With a mission of serving “as a catalyst for regional prosperity and advancement,” Longwood University has turned its need for energy into an opportunity for regional innovation.
Longwood University’s campus of 4,500 students in Farmville, Va., now supplies 85 percent of its heating and hot water needs from bioenergy. The feedstock used to fuel that energy comes from regional mill operations, all within 45 minutes of the campus.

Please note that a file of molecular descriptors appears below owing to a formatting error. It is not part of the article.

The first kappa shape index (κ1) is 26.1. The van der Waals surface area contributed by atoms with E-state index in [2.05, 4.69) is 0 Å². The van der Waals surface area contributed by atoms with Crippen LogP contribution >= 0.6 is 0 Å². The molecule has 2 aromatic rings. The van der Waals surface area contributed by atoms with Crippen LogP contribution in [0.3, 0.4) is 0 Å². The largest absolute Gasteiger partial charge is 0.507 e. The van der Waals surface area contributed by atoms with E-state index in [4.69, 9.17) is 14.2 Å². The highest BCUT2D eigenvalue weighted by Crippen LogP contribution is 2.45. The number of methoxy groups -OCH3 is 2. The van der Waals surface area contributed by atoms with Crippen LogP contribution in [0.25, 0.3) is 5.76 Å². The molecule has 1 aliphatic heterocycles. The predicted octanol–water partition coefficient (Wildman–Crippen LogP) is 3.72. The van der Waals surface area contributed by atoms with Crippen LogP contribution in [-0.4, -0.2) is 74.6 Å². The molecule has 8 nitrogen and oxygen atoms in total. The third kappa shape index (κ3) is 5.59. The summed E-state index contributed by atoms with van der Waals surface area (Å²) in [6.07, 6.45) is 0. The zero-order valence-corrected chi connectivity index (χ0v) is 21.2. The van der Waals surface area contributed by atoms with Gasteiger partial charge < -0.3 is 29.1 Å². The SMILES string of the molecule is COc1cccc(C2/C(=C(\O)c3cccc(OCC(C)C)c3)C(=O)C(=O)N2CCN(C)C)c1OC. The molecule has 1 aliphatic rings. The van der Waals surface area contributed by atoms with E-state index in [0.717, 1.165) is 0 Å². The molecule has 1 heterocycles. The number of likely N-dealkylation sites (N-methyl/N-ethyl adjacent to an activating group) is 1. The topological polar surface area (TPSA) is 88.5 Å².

In 1973, Longwood’s primary energy source was fuel oil, which cost 10 cents a gallon. In the early 1980s, when fuel oil prices soared to more than $1 per gallon, the university sought new fuel sources to supply its energy needs. With limited access to coal and natural gas, the university found biomass to be the most cost-effective alternative to fuel oil.